MS-based Approaches for Ubiquitin Characterization

Ubiquitin is an essential player in a range of significant cellular processes. Protein degradation, protein transport, and protein modification are all targeted functions of ubiquitin and the process of ubiquitination. Despite the “ubiquitous” nature of the protein and its cellular significance, proteomic approaches towards process characterization have proven difficult. Modern techniques aim to provide enhanced insights into the quantitative and qualitative features of ubiquitin and its multiple substrate pathways. Here we highlight traditional challenges and new MS technologies and equipment associated with ubiquitin analysis.

Proteins targeted for ubiquitination are modified through three main steps, activation, conjugation, and ligation performed by ubiquitin-activating enzymes (E1s), ubiquitin-conjugating enzymes (E2s), and ubiquitin ligases (E3s) respectively. The result is the attachment of ubiquitin to lysine residues on the protein substrates via an isopeptide bond, cysteines residues via a thioester bond, serine and threonine through an ester bond, or the protein’s amino terminal group via a peptide bond.

Modification can result in a single ubiquitin protein or a chain of ubiquitin moieties known as polyubiquitination. The processes involved in polyubiquitination are somewhat complex, however, it is the final arrangement which dictates function. For instance, polyubiquitination on defined lysines of the ubiquitin protein, namely K48 and K29, is associated with proteasome-mediated protein degradation. Other modifications, both mono and poly, are specific to processes such as endocytic trafficking, inflammation, protein translation, and DNA repair.

Advancements in high-resolution mass spectrometers and peptide enrichment methodologies have led to the emergence of ubiquitin remnant peptide profiling among other approaches. This bottom up technique has permitted investigations into changes in protein ubiquitination and the underlying cellular processes affected, as well as further characterization of ubiquitin protein substrates.

A common hurdle in mass spec based ubiquitin analyses has been the absence of specific enrichment methods for ubiquitinylated peptides. Past approaches have included poly-His tagged ubiquitin biosynthesis coupled with nickel-NTA ubiquitin-substrate purification, as well as the use of ubiquitin-binding domains for enrichment. Although these have worked on a small-scale level, success has not generally translated to cellular proteome-wide identification and quantitation of ubiquitination sites.

One class of modern techniques has taken advantage of distinct peptide signatures arising through ubiquitin target protein digestion. An example includes the detection of di-glycine moieties from the C-terminal digestion of ubiquitin using antibody specific to this signature. The enriched remnant peptide can easily be detected on a high-resolution MS instrument by the resulting 114 Da mass shift of the di-glycine. Pre- and post-enrichment fractionation can cut down on sample complexity and help in data stratification.

Ubiquitin chain arrangements or topologies can be explored by subsequent enrichment with ubiquitin-specific antibodies or other binding molecules, and can be digested in gel for analysis by LC-MS. There are a host of additional techniques for enrichment as well, including those for middle-and top-down analysis, each based on and suited for the application of interest.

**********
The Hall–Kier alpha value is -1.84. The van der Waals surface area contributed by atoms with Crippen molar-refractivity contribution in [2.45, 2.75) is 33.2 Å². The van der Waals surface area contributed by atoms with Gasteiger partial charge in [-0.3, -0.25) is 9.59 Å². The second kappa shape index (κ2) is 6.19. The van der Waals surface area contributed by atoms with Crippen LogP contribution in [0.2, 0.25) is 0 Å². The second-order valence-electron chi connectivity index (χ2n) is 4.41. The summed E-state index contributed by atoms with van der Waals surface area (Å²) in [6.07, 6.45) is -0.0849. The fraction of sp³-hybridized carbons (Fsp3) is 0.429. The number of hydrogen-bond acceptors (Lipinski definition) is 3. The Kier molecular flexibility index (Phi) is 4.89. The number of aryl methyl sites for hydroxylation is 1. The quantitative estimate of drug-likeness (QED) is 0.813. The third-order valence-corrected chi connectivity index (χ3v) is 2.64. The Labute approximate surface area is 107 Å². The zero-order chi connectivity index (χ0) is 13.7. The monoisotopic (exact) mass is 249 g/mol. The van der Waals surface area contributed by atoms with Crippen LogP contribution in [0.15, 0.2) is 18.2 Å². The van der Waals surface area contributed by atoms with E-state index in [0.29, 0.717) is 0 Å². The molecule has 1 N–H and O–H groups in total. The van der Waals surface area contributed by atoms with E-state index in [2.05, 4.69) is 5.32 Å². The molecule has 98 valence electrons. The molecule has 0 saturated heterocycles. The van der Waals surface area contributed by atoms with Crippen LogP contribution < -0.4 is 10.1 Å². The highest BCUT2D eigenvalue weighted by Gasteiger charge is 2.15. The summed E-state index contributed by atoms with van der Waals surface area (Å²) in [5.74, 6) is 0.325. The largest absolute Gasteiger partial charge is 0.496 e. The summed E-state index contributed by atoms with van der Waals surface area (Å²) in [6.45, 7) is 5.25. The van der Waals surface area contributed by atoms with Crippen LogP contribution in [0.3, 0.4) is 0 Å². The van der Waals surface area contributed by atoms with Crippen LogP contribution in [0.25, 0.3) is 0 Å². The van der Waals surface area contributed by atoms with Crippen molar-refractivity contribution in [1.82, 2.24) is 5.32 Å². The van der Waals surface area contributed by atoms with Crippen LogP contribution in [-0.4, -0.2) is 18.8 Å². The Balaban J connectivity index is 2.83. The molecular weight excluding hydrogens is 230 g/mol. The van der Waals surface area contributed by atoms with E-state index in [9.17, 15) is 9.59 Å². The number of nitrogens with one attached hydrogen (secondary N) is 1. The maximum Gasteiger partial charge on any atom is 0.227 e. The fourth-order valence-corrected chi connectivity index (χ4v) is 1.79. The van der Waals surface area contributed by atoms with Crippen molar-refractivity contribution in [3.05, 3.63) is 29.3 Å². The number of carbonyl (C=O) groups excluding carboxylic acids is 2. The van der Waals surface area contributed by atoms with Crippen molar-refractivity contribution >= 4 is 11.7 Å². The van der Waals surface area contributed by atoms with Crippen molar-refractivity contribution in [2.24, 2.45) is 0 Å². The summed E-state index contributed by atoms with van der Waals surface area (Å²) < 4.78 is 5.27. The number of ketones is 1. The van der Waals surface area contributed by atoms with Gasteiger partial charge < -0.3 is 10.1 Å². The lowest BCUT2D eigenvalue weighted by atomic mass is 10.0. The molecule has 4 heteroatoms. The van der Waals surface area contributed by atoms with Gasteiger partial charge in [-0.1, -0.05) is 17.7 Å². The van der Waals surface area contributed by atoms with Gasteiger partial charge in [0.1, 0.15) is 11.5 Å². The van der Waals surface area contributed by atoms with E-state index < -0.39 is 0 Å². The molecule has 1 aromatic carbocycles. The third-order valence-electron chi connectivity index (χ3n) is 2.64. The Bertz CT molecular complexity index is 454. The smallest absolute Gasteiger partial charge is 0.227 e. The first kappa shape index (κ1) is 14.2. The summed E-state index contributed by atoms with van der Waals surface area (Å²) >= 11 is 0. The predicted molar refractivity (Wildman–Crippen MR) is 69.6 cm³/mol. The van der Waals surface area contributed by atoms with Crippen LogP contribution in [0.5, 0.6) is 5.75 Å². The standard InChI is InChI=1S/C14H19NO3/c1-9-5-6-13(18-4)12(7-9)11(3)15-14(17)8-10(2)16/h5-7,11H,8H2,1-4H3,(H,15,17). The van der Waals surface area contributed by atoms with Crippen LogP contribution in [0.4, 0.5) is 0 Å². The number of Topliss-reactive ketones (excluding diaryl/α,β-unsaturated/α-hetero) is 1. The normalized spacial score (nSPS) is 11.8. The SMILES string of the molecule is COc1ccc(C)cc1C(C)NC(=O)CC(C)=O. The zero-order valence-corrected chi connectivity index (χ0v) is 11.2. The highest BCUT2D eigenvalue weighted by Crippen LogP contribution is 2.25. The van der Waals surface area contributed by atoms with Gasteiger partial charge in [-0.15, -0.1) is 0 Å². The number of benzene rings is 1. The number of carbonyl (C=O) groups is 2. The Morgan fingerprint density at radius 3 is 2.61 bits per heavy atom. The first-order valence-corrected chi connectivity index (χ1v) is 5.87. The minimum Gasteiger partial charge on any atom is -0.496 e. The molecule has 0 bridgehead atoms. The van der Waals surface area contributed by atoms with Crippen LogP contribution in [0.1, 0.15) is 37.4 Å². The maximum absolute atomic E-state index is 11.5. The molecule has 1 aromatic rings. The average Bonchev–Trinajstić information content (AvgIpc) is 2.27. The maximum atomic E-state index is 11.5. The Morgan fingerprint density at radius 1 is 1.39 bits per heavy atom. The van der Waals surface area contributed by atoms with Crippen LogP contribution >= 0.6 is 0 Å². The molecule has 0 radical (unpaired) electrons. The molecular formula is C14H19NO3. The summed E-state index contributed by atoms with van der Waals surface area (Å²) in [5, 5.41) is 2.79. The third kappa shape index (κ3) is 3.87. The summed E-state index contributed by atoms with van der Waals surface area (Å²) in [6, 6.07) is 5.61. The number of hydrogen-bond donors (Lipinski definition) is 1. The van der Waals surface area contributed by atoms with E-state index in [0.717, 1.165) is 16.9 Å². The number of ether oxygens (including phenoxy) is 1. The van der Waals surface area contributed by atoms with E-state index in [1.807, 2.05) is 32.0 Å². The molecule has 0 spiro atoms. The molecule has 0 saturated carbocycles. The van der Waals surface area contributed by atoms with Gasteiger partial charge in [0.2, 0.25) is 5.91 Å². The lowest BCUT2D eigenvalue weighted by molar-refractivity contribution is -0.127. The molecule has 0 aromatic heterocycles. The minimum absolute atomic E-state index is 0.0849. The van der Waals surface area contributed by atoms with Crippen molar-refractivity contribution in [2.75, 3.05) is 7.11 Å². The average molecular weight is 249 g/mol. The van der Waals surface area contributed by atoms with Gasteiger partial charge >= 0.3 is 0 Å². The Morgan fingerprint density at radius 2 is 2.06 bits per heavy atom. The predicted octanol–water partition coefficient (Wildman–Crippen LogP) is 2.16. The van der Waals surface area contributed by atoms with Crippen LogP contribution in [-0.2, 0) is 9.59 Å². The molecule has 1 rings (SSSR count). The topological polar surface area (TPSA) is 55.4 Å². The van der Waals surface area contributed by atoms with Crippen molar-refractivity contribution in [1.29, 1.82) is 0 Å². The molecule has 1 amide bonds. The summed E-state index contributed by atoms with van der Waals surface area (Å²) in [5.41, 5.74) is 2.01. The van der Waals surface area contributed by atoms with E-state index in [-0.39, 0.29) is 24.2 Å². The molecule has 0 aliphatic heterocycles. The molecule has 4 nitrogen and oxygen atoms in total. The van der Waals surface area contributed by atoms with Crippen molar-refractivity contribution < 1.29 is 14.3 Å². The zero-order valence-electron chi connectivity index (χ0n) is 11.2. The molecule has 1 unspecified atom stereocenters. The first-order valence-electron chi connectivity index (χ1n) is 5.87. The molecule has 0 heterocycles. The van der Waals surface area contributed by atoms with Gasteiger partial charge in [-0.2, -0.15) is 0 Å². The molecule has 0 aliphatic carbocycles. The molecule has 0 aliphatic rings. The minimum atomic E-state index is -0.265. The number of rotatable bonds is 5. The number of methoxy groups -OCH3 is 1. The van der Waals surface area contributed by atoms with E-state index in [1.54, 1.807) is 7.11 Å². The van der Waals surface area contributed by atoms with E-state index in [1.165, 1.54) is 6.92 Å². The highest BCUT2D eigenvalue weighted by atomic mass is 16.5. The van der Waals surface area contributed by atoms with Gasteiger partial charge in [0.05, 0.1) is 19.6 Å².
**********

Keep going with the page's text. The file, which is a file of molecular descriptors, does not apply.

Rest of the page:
An example of quantitative ubiquination analysis involves remnant peptide profiling combined with metabolic labeling (SILAC) or chemical labeling (isobaric tags). The combination of techniques has proven successful in a number of applications, ranging from cell cycle and DNA repair effects to histone and proteasome modifications. These types of investigations, and many others, will continue to benefit from advancements in high-resolution MS instrumentation to detect low abundance targets and to confer increased precision to multiplexed experiments.

QTOF and LTQ Orbitrap LC-MS/MS approaches using low-energy CID and low-energy linear ion trap CID have been successful in the analysis of peptides generated from simple digestions of medium complexity systems. Used in concert with unbiased database searching, these approaches have yielded significant details into ubiquitination (and sumolytation) and the protein trafficking or degradation pathways they impact.

ETD-based LC-MS/MS and MALDI-TOF/TOF tandem MS using high energy CID have been useful as well, particularly in distinguishing isopeptide identities from dual digestion experiments, such as those employing both trypsin and microwave-assisted chemical digestion. The advantages of ETD include the comprehensive peptide fragment profile that is generated, thereby facilitating the tedious processes of peptide mapping and characterization.

The caparison of high and low energy fragmentation, coupled with the use of high-resolution MS instrumentation, has and will continue to provide insight into the targets and the topology of ubiquitination and other post-translational modifications. These techniques and instruments have shed significant light on the proteomic pathways and biological processes impacted. However, there is room for advancement, particularly for biologically complex or multiplexed experiments involving multiple cell types, sample numbers, and protein dynamic ranges.